As BILLSHARK has pointed out many times, when times get tough for ordinary Americans is just when you can count on shady characters to prey on people’s misfortune. The debt settlement industry is no exception. Given the dire economic consequences of the out-of-control coronavirus pandemic, we’re not surprised to see ads for these companies proliferating.
The facts on debt settlement
Here’s the secret: Anything the debt settlement firms can do for you, you can do for yourself, for free, even if your creditors have turned down your request for a settlement before.
And a warning: Not only will you owe the IRS taxes on any amount of money that was “forgiven,” but many of these firms have a history of taking their clients’ fees and disappearing.
If you’re feeling desperate, the ads from these companies can seem like a lifeline. Their promise is that they only they can talk your creditors into reducing the amount you owe, thus “settling” your debt. Because only they know the insider secrets on how to force bill collectors to settle for receiving an amount less than you owe.
These ads, with their breathless promises, are misleading, at best.
Debt settlement pitfalls
One problem is that these firms will often instruct you to stop paying on your debts while they handle them for you. This can ruin your credit score.
They also frequently charge a fee up front—an amount that could range into several thousand dollars—and then fail to deliver on their promises. Although charging a fee in advance is illegal, many still try to get away with it anyway.
Here’s how it works: You are told to deposit an amount into a special savings account for 36 months or more. Often people find they can’t afford to continue in the program and drop out, leaving them worse off than before.
Here’s another little “secret” these firms won’t tell you: If you do succeed in reducing the amount you owe, the IRS can designate the amount reduced as “income” and assess taxes on that amount. For example, if you owe $10,000 and a creditor reduces it to $2,000, you could be liable for taxes on the $8,000 you were forgiven.
The truth is, these firms have no special insider knowledge or relationship with banks that will make your creditors more likely to work with them or approve a settlement. And again, they will charge you thousands of dollars for work you can do yourself.
How to protect yourself
If you still choose to work with a debt settlement company, the Federal Trade Commission (FTC) warns you to avoid any that:
- charges any fees before it settles your debts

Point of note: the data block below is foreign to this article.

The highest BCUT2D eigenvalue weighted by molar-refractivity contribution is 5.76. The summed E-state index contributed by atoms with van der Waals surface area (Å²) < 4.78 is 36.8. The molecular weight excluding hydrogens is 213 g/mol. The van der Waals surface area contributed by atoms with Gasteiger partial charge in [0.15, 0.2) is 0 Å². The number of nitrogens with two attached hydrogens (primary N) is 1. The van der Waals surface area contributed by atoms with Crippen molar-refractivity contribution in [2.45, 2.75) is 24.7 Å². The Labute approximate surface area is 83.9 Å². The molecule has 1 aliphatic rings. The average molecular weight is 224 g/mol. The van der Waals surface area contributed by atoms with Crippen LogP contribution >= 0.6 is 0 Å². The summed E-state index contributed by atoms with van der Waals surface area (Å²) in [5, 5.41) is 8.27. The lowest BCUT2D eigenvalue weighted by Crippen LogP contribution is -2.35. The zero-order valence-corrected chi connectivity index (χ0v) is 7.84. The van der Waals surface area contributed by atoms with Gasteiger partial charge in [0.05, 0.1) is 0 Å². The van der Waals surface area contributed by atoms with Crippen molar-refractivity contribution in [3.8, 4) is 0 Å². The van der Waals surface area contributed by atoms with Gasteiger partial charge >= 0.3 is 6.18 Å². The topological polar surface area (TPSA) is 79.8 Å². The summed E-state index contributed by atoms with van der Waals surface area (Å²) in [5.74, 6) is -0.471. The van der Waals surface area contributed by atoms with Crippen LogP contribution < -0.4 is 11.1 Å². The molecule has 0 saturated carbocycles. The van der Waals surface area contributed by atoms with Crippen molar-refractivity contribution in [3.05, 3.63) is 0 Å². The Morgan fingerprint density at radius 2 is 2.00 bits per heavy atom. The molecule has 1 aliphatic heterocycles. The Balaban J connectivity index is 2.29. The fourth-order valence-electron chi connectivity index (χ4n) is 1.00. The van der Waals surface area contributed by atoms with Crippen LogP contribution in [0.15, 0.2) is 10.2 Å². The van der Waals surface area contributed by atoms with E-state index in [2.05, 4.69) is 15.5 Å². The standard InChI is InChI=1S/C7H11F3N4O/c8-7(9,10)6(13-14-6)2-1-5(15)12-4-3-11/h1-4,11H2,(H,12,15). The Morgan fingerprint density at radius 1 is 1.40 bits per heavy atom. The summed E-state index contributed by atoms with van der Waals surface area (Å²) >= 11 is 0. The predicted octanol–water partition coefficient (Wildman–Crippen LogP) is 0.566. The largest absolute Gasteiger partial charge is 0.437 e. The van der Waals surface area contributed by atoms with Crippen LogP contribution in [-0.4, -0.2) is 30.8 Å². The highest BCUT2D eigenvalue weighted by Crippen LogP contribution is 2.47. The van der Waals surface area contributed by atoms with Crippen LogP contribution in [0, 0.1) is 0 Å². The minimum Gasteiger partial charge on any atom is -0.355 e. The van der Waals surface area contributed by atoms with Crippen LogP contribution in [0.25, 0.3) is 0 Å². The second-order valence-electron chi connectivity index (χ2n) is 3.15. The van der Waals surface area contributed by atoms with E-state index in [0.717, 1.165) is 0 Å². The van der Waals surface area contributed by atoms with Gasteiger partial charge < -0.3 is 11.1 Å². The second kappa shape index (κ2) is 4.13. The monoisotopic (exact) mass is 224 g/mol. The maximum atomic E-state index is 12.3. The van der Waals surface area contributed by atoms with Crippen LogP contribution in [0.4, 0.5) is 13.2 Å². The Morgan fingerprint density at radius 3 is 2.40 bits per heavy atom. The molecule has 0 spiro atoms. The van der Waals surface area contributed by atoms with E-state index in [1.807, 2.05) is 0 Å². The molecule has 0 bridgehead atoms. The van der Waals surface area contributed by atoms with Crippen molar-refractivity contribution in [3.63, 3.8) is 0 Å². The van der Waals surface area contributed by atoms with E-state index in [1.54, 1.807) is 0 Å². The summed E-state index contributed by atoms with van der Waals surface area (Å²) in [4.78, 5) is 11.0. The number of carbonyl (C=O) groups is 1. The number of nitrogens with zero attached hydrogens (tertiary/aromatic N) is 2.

- touts a “new government program” to bail you out of personal credit card debt
- guarantees it can make your unsecured debt go away
- tells you to stop communicating with your creditors, but doesn't explain the serious consequences
- tells you it can stop all debt collection calls and lawsuits
- guarantees that your unsecured debts can be paid off for pennies on the dollar
If you do decide to use of these companies, check them out thoroughly with your state’s attorney general (many attorneys general have sued these firms) before you sign anything.
What to do instead
Here are the options the FTC recommends if you can’t handle your debt.
- Talk with your credit card company. Even if you have been turned town before, they may be willing to work with you if bankruptcy is the only alternative (in which they may not get anything). Be persistent and polite, and explain your situation. They could offer you a payment plan on your reduced debt that you can manage.
- Contact a credit counselor. But cautious here, too. “[B]e aware that 'non-profit’ status doesn’t guarantee that services are free, affordable, or even legitimate,” the FTC warns. “In fact, some credit counseling organizations charge high fees, which they may hide, or urge their clients to make 'voluntary’ contributions that can cause more debt.”
- Declare bankruptcy. Some people shudder at the thought of bankruptcy. Some consider those who take this path as “deadbeats” who just want a free ride. But if you’ve been laid off or furloughed and can’t find a new job, it can be a lifeline if you have no other options.
In a Chapter 7 bankruptcy, you can lose your house and your car if they’re not paid off, but you will not face IRS taxes. In a Chapter 13 bankruptcy, the court will approve a repayment play that allows you to pay off your debts over three to five years, without losing your property. After you have made all the payments under the plan, your debts will be discharged by the court.
In either case, you will have to come up with the money (the nationwide average is $1,000) to pay an attorney to file all the paperwork, and your credit score will take a major hit. But if you’ve reached this point, it’s probably fairly low already. Also, be aware that student loans cannot be discharged in bankruptcy.
If you need extra cash to help you through this worldwide financial crisis, let BILLSHARK review your bills. It’s free, and we may be able to find you hundreds of dollars per year you can put toward debt reduction.